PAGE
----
Resources for teaching/coaching Scrum Values to Junior Developers

Last post 03:10 pm June 30, 2020
by Wendy L. Grapentine
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08:08 pm June 28, 2020

Hello, 

I am looking for advice/resources on how to teach/coach Junior Developers Scrum Values.

I have a team that consists of primarily junior developers coming from an IT background rather than a coding background. 

Some observations have been made by the PO as well as the one more senior dev on the team that there is a pronounced lack of personal ownership of work from the junior devs on the team. (Specifically, the following: they lack passion/curiosity/drive when it comes to trying to solve problems on their own before seeking help from the senior; they do not seek to learn anything beyond what they are told; even after months in the role, they continue to repeat basic mistakes and require an inordinate amount of "hand-holding" to get any work done. Etc) 

We will be developing a more formalized procedure that stipulates that the Juniors must document what they have done to research the issue (google, stack overflow etc) BEFORE seeking the senior dev's help..Etc.

Additionally, in thinking about the issues from  Scrum Master perspective, I think it would be beneficial to teach/coach the Scrum Values to help develop a sense of personal-ownership in their work.

Do you have any advice or resources that would be beneficial to that end?

(My impediments in the process are: the team is 12.5 hours ahead of me in India AND, everyone is working remotely due to Covid-19)

 

08:10 pm June 29, 2020

We will be developing a more formalized procedure that stipulates that the Juniors must document what they have done to research the issue (google, stack overflow etc) BEFORE seeking the senior dev's help..Etc.

I'd suggest going the other way. Seek less formality and less procedure.

Challenge any distinction between "junior" and "senior" devs. The very idea of seniority has created a culture of deference, and now you see the consequences. Scrum Team members should learn to collaborate with each other, and to seek each other's help.

10:36 pm June 29, 2020

+1 for what Ian has said.

Are the Development Team held accountable as a team? From what you've said, the Product Owner is making assessments of specific developers. Perhaps giving feedback to the team as a whole, rather than focusing on individuals will help eradicate the culture of deference, and create a safer environment for them to emerge as a self-organizing team.

(My impediments in the process are: the team is 12.5 hours ahead of me in India AND, everyone is working remotely due to Covid-19)

Ouch! That time gap sounds difficult, but maybe there's an opportunity here. Given the current working situation, are you and the rest of the team able to adjust your working hours, so you have at least part of the day where you're all working together?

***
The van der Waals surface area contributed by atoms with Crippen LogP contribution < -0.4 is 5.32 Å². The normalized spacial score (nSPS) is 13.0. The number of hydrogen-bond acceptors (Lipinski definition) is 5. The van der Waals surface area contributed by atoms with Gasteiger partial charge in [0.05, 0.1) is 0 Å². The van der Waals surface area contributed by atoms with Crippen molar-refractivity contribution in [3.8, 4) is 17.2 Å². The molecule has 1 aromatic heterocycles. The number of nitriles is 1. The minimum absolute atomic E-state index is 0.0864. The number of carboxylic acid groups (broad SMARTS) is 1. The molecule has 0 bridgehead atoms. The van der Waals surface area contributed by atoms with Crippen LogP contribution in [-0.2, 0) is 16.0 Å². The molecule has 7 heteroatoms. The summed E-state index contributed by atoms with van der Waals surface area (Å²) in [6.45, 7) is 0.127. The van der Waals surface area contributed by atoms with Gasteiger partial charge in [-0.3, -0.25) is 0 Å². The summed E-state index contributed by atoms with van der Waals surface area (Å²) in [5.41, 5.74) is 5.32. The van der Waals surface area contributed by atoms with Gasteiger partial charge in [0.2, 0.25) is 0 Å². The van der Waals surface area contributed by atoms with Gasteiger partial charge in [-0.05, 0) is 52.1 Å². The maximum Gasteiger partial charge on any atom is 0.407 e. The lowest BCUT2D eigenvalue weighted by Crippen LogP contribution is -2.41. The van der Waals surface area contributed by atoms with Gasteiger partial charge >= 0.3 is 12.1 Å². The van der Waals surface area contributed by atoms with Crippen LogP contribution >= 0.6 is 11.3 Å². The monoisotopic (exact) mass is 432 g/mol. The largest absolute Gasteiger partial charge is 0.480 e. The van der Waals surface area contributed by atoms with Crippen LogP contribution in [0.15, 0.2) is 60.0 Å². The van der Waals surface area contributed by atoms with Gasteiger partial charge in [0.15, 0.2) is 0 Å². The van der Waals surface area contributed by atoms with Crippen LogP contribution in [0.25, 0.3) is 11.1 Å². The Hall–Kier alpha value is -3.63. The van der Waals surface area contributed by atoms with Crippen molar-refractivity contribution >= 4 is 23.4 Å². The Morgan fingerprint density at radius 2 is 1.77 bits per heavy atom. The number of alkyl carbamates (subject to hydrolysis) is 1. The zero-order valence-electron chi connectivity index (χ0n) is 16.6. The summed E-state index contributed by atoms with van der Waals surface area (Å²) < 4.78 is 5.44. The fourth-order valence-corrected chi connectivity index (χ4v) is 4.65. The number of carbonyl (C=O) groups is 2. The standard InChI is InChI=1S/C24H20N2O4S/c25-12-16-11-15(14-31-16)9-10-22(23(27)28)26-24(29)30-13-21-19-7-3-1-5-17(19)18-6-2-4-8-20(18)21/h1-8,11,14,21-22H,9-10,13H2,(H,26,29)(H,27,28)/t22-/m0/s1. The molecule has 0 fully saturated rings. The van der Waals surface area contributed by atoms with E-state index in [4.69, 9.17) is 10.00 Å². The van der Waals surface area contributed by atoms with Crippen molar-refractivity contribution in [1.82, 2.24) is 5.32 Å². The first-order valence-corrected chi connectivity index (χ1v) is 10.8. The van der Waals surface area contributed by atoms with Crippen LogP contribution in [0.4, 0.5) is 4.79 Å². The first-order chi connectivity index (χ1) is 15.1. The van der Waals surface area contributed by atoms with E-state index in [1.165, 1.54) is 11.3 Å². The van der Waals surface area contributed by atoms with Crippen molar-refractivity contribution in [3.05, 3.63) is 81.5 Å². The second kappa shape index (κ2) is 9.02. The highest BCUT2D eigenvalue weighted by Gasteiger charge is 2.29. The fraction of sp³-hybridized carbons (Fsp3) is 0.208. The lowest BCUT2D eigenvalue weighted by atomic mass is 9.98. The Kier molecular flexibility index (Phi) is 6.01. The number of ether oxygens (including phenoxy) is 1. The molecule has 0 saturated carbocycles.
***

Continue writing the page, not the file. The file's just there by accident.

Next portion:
Also, having everyone remote can be a real blessing in this context. You no longer have a remote, co-located subset of the team. Everyone is remote, just like you, and that inherently brings you closer to the rest of the team.

10:49 pm June 29, 2020

(Specifically, the following: they lack passion/curiosity/drive when it comes to trying to solve problems on their own before seeking help from the senior; they do not seek to learn anything beyond what they are told; even after months in the role, they continue to repeat basic mistakes and require an inordinate amount of "hand-holding" to get any work done. Etc) 

I'd also like to tackle this from a different perspective. You mention the team being in India. So the difference in culture could have a significant impact. Not only the difference between the cultures of two regions, but perhaps also the cultures that have developed over time in two different offices.

Does your organization appreciate an experimental, iterative approach towards continuous improvement?
That is a question you should ask yourself critically. If the answer is no, perhaps the team are already living up to the values of your organization.

For the remainder of this post, I'll assume you answered yes.

Do the team know that they are expected to continuously improve; and has anyone ever discussed what kind of continuous improvement is valued (e.g. technical, focus on business value, eliminating waste, providing better transparency, etc)?

What are the impediments, perhaps cultural, financial or psychological, that prevent such an attitude from flourishing? For instance if individuals are chastised for not getting a task done by a certain time, or rewarded for shipping as many things as possible, those are probably going to be a higher priorities for them than looking at long term effectiveness.

12:03 am June 30, 2020

I am wondering if this is less about "how to do work better and create better products for our customers" and more about the wrong people in the role.

03:52 am June 30, 2020

Thank you for your advice. I am new to the Scrum Role as well so I am still learning!  In thinking on the situation some more, I think I need to start everyone with the basics of Scrum.  Currently the team does not know Scrum or Agile.  Also, other than Daily Scrums, and an occasional Retrospective, the team has not been following Scrum with respect to any other events because the PO did not think they were ready, but, I think we can start.  I will also need to have a heart to heart with my PO who has been off working on other projects.  If we are to succeed as a team, we all need to huddle up and start working as a team!

Any recommendations or resources for teaching the whole Scrum process?